At the beginning of 1990 [their bubble having burst], Japan’s CPI was 92.5. Japan continued to experience gentle inflation for 8 years, with the CPI peaking at 104 in 1998. 12 years later, Japan’s CPI is currently 99.8. From 2001 to the present the range has been between 101.4 & 99.4. Deflating CPI is not nor ever has been the crux of THE JAPANESE problem. 20 years of Keynesian therapy in Japan to avoid dealing with reality have merely extended their misery.
And that is what the Bernanke & the JDH seem to want for us. The Bunny makes more sense.
Posted by: Bryce at November 20, 2010 09:25 PM
Here is James Grant's take on QE2.
Posted by: Anonymous at November 20, 2010 10:11 PM
May be worth reading the hereunder documents, speeches made by Mr M King governor of the Bank of England.
They are showing insights,of the pitfalls of QE,.One may assume that by now they will be told to the public of England through Garry Potter !
Do not miss this one either, Monetary policy strategies a central Bank panel M King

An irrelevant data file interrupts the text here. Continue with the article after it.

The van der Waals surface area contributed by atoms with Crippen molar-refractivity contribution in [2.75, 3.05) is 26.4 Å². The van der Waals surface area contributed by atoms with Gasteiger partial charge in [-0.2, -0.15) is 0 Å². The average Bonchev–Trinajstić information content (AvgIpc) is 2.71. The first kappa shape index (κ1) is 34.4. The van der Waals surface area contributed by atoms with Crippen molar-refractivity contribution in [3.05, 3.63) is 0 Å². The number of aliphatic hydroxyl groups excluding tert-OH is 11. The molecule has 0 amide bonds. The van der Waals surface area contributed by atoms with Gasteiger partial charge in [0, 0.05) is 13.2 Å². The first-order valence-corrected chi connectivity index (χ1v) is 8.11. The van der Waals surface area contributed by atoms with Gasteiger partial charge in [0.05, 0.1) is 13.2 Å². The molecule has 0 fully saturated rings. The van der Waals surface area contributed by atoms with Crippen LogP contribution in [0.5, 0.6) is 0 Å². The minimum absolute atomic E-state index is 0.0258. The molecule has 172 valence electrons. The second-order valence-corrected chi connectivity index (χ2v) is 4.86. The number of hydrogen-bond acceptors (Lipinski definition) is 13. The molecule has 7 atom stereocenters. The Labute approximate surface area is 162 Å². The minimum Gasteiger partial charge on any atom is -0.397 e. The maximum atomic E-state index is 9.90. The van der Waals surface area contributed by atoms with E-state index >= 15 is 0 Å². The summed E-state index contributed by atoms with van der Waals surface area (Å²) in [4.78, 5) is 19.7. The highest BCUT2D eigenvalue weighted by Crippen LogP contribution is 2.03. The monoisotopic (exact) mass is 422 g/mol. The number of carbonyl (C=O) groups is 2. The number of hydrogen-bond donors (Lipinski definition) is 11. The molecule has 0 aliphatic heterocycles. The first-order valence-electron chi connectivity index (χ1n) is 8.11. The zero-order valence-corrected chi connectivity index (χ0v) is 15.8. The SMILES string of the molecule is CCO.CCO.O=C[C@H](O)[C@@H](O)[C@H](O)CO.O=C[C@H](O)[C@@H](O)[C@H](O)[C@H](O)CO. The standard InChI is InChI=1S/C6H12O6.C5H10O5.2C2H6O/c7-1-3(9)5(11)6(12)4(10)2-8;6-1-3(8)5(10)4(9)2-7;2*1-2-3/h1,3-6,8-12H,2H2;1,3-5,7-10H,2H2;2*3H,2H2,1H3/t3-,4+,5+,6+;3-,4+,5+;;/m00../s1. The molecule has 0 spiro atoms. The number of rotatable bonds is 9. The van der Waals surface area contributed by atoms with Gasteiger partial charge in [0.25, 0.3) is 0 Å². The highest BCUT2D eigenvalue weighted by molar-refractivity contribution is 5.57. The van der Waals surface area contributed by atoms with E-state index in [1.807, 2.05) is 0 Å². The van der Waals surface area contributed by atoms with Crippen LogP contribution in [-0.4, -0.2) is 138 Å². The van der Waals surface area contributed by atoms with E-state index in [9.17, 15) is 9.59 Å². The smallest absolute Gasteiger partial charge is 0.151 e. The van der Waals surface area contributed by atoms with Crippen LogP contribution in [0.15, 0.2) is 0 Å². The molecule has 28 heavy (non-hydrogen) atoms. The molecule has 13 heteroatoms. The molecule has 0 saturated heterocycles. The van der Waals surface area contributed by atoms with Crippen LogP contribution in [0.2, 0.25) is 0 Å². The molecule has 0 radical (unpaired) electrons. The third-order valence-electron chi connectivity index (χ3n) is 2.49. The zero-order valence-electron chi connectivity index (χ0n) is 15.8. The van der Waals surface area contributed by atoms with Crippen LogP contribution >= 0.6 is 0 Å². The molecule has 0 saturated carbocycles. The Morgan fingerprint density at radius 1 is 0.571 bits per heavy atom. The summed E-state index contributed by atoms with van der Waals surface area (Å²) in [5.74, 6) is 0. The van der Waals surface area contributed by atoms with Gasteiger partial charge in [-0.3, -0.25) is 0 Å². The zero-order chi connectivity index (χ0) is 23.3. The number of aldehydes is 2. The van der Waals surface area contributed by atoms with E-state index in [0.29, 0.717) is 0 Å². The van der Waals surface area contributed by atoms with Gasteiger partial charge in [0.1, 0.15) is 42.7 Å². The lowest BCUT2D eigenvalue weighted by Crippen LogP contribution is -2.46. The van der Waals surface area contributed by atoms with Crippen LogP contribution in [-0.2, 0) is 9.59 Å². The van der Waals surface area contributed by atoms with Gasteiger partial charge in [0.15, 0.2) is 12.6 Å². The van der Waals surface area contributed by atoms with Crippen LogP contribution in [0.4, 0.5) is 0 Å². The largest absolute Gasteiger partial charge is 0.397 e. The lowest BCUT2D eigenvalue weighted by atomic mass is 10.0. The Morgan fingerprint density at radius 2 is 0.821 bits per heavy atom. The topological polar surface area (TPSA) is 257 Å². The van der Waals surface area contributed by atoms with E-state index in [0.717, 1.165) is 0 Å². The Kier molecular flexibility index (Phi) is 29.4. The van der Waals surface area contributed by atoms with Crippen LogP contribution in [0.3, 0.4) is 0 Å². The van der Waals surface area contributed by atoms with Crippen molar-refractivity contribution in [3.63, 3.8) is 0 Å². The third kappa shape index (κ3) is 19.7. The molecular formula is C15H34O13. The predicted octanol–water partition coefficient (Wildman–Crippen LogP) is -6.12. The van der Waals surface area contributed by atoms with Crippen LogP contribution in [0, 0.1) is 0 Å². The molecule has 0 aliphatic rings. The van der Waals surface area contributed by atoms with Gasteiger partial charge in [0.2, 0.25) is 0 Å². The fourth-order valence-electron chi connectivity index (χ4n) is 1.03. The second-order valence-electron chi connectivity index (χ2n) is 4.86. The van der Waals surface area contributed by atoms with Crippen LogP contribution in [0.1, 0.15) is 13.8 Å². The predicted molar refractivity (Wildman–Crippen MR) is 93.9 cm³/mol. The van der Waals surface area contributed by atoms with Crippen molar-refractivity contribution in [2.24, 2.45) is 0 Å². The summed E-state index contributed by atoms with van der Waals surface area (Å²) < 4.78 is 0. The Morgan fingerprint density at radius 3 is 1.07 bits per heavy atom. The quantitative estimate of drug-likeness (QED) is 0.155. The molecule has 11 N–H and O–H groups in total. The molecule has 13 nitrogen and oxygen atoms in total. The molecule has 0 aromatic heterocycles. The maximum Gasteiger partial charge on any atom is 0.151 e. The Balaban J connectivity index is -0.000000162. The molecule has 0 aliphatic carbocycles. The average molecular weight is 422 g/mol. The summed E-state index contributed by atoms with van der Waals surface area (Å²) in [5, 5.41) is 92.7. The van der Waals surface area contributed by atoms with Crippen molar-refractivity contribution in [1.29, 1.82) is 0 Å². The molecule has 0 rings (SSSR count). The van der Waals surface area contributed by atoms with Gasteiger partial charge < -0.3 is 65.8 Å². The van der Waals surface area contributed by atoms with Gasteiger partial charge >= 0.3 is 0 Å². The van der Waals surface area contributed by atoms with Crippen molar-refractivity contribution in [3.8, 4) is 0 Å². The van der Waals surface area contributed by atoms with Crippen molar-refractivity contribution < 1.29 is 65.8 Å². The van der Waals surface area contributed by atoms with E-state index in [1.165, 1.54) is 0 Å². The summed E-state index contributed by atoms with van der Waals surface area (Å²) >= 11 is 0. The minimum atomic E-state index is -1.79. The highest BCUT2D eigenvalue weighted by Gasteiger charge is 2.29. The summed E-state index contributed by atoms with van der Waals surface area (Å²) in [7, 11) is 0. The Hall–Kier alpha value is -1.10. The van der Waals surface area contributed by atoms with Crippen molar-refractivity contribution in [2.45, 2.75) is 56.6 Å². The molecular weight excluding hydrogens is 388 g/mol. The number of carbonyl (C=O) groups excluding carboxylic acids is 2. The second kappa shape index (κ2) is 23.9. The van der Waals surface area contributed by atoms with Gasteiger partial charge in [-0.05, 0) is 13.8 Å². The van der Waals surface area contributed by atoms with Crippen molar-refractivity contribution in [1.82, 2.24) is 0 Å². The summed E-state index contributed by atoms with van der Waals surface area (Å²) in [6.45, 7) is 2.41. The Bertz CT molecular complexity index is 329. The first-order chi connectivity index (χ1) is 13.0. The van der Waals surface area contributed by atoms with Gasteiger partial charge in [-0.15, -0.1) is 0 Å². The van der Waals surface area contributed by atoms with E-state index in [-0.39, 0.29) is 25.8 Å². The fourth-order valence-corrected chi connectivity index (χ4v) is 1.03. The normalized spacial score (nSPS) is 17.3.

QE has benefits as well and been covered through (Econbrowser posts More than one tool for the Fed.)
QE should bear the mention "Watch your IQ before use"
Posted by: ppcm at November 21, 2010 01:22 AM
Anonymous says: Point taken. I'm not disputing that the banks have tremendous reserves or that they don't stay on the feds balance sheet at the end of the day. What I'm disputing is implication that the reserves have no effect on the money that can be lent by the bank on a carry trade or the assertion that these reserves are somehow benign."
Why dispute what the Fed and BIS tell you, amongst others. You appear to be looking at this from the wrong angle. Banks don't need reserves ex ante in order to lend. What they need is someone who is willing and able to borrow, who is creditworthy, and assets the bank thinks will maintain or increase in value (not depreciate as has been the experience in recent years). Reserve maintenance comes after (and that's in the countries that actually have a reserve requirement). There is no relation between reserves and lending, unless of course you can explain to eveybody how $43bn-odd of bank reserves led to the debt based binge of such proportions that it took down the global economy, and would've probably finished it off if governments didn't stop the rot (given Buffett seems to agree with this, I take it that it also is not controversial). And then explain how $1tn in reserves is unable to achieve even a fraction of this...all that can be really said about current reserves in this context is that when the banks decide to lend to (or can find enough) creditworthy customers, they will already have their reserves covered.